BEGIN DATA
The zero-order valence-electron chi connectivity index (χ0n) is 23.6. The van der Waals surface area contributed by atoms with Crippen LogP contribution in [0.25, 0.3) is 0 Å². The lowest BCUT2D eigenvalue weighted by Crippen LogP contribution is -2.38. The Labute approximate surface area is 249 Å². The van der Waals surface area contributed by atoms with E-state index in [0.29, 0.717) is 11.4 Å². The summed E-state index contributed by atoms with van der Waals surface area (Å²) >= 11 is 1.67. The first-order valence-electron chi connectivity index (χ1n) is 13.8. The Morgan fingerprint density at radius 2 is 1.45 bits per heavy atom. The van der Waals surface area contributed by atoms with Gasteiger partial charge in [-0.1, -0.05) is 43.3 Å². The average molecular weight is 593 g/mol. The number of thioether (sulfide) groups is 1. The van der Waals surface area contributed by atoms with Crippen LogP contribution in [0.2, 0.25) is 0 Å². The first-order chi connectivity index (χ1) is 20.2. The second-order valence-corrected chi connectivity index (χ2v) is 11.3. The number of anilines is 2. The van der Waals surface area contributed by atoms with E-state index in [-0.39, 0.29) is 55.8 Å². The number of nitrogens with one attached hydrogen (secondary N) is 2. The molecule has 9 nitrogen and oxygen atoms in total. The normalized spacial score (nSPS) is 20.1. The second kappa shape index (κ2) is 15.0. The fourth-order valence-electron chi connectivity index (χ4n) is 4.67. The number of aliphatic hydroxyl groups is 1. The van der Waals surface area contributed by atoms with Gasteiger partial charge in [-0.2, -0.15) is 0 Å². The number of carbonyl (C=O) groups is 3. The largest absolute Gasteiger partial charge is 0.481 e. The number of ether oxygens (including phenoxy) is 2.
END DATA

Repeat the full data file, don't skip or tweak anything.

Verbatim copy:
The zero-order valence-electron chi connectivity index (χ0n) is 23.6. The van der Waals surface area contributed by atoms with Crippen LogP contribution in [0.25, 0.3) is 0 Å². The lowest BCUT2D eigenvalue weighted by Crippen LogP contribution is -2.38. The Labute approximate surface area is 249 Å². The van der Waals surface area contributed by atoms with E-state index in [0.29, 0.717) is 11.4 Å². The summed E-state index contributed by atoms with van der Waals surface area (Å²) >= 11 is 1.67. The first-order valence-electron chi connectivity index (χ1n) is 13.8. The Morgan fingerprint density at radius 2 is 1.45 bits per heavy atom. The van der Waals surface area contributed by atoms with Gasteiger partial charge in [-0.1, -0.05) is 43.3 Å². The average molecular weight is 593 g/mol. The number of thioether (sulfide) groups is 1. The van der Waals surface area contributed by atoms with Crippen LogP contribution in [0.2, 0.25) is 0 Å². The first-order chi connectivity index (χ1) is 20.2. The second-order valence-corrected chi connectivity index (χ2v) is 11.3. The number of anilines is 2. The van der Waals surface area contributed by atoms with E-state index in [-0.39, 0.29) is 55.8 Å². The number of nitrogens with one attached hydrogen (secondary N) is 2. The molecule has 9 nitrogen and oxygen atoms in total. The normalized spacial score (nSPS) is 20.1. The second kappa shape index (κ2) is 15.0. The fourth-order valence-electron chi connectivity index (χ4n) is 4.67. The number of aliphatic hydroxyl groups is 1. The van der Waals surface area contributed by atoms with Gasteiger partial charge in [-0.2, -0.15) is 0 Å². The number of carbonyl (C=O) groups is 3. The largest absolute Gasteiger partial charge is 0.481 e. The number of ether oxygens (including phenoxy) is 2.